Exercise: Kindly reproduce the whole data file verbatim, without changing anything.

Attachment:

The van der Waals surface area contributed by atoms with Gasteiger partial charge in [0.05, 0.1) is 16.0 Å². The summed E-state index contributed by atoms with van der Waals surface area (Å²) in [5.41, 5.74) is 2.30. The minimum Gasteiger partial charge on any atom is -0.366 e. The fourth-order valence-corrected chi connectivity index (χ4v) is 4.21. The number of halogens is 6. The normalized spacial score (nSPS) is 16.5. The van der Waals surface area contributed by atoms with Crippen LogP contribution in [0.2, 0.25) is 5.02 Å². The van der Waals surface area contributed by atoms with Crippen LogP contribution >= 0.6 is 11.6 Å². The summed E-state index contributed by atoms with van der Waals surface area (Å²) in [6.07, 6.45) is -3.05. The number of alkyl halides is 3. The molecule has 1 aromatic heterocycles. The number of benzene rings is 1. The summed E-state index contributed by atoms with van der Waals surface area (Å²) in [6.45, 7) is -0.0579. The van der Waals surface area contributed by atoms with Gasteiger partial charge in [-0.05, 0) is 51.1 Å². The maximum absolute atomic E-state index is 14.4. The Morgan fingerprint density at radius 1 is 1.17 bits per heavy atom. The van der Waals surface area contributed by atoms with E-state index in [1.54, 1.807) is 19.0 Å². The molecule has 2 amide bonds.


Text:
The van der Waals surface area contributed by atoms with Gasteiger partial charge in [0.05, 0.1) is 16.0 Å². The summed E-state index contributed by atoms with van der Waals surface area (Å²) in [5.41, 5.74) is 2.30. The minimum Gasteiger partial charge on any atom is -0.366 e. The fourth-order valence-corrected chi connectivity index (χ4v) is 4.21. The number of halogens is 6. The normalized spacial score (nSPS) is 16.5. The van der Waals surface area contributed by atoms with Crippen LogP contribution in [0.2, 0.25) is 5.02 Å². The van der Waals surface area contributed by atoms with Crippen LogP contribution >= 0.6 is 11.6 Å². The summed E-state index contributed by atoms with van der Waals surface area (Å²) in [6.07, 6.45) is -3.05. The number of alkyl halides is 3. The molecule has 1 aromatic heterocycles. The number of benzene rings is 1. The summed E-state index contributed by atoms with van der Waals surface area (Å²) in [6.45, 7) is -0.0579. The van der Waals surface area contributed by atoms with Gasteiger partial charge in [-0.05, 0) is 51.1 Å². The maximum absolute atomic E-state index is 14.4. The Morgan fingerprint density at radius 1 is 1.17 bits per heavy atom. The van der Waals surface area contributed by atoms with E-state index in [1.54, 1.807) is 19.0 Å². The molecule has 2 amide bonds.